We recently reported that acute nicotine impairs reflex tachycardic activity in estrogen-depleted, but not estrogen-repleted, female rats, suggesting a restraining influence for estrogen against the nicotine effect. In this study, we tested whether the baroreflex-protective effect of estrogen can be replicated when nicotine was administered chronically. We also report on the dose dependence and autonomic modulation of the nicotine-baroreflex interaction. The effects of nicotine (0.5, 1, or 2 mg/kg/day for 14 days) on baroreflex curves relating changes in heart rate to increases [phenylephrine (PE)] or decreases [sodium nitroprusside (SNP)] in blood pressure were evaluated in sham-operated (SO), ovariectomized (OVX), and estrogen-replaced OVX (OVXE2) rats. Slopes of the curves were taken as a measure of baroreflex sensitivity (BRSPE and BRSSNP). In SO rats, both reflex bradycardic and tachycardic responses were attenuated by nicotine in a dose-related fashion. In nicotine-treated rats, blockade of β-adrenergic (propranolol), but not muscarinic (atropine), receptors caused additional reductions in reflex chronotropic responses, implying that nicotine selectively impairs reflex vagal activity. OVX selectively decreased BRSPE but not BRSSNP and abolished the nicotine-induced impairment of either response. These effects of OVX were reversed after treatment with estrogen or the estrogen receptor modulator raloxifene. In atropine-treated rats, comparable BRS values were demonstrated in all rat preparations regardless of the estrogen or nicotine milieu. Collectively, the inhibition of vagal activity accounts for the depressant effect of chronic nicotine on baroreflex activity. Furthermore, contrary to nicotine's acute effects, the baroreflex-attenuating effect of chronic nicotine is exacerbated by estrogen.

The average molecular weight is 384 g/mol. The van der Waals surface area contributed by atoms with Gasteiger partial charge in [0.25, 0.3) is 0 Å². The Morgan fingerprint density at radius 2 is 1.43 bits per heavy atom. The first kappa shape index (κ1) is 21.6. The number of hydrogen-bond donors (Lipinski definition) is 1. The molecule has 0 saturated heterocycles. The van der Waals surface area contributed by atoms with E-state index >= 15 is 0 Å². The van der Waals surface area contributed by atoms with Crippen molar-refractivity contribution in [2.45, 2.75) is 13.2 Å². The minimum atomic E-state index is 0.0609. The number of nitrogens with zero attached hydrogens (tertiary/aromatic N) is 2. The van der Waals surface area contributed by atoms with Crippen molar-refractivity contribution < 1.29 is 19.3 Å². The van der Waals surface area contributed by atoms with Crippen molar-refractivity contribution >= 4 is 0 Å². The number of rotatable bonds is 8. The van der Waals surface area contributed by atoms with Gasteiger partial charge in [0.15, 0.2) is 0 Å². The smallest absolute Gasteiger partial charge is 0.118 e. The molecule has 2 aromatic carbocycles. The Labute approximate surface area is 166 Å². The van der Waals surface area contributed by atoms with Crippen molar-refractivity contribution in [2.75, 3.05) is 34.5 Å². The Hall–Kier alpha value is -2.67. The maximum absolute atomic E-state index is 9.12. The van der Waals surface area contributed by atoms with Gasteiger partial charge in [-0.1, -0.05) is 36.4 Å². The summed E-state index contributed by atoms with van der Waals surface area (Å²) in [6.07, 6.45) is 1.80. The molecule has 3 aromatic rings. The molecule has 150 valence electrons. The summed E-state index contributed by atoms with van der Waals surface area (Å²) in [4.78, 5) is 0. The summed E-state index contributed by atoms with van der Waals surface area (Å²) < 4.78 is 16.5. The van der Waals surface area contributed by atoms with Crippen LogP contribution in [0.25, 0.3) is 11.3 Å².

Tobacco smoking is a major risk factor for cardiovascular diseases including hypertension, atherosclerosis, coronary heart disease, acute myocardial infarction, and sudden cardiac death (Barnoya and Glantz, 2005; Bullen, 2008). The nicotine content of tobacco smoke is highly blamed for the deleterious cardiovascular consequences of cigarette smoking (Balakumar and Kaur, 2009). The increased cardiovascular risk is also seen in people using nicotine replacement therapy to facilitate tobacco cessation (Schnoll and Patterson, 2009). The adverse effects of nicotine have been attributed largely to increased activity of the sympathetic nervous system (Narkiewicz et al., 1998). Arterial baroreceptor dysfunction is another important mechanism that contributes to the increased vulnerability of smokers to cardiovascular risk (Mancia et al., 1997). Nicotine diminishes the baroreflex gain through direct interaction with central mechanisms integrating the baroreceptor input into autonomic responses (Ashworth-Preece et al., 1998) or reducing arterial compliance and stretch receptor responsiveness (Giannattasio et al., 1994). Nicotine also modifies effector responsiveness to reflex autonomic modulation (Niedermaier et al., 1993).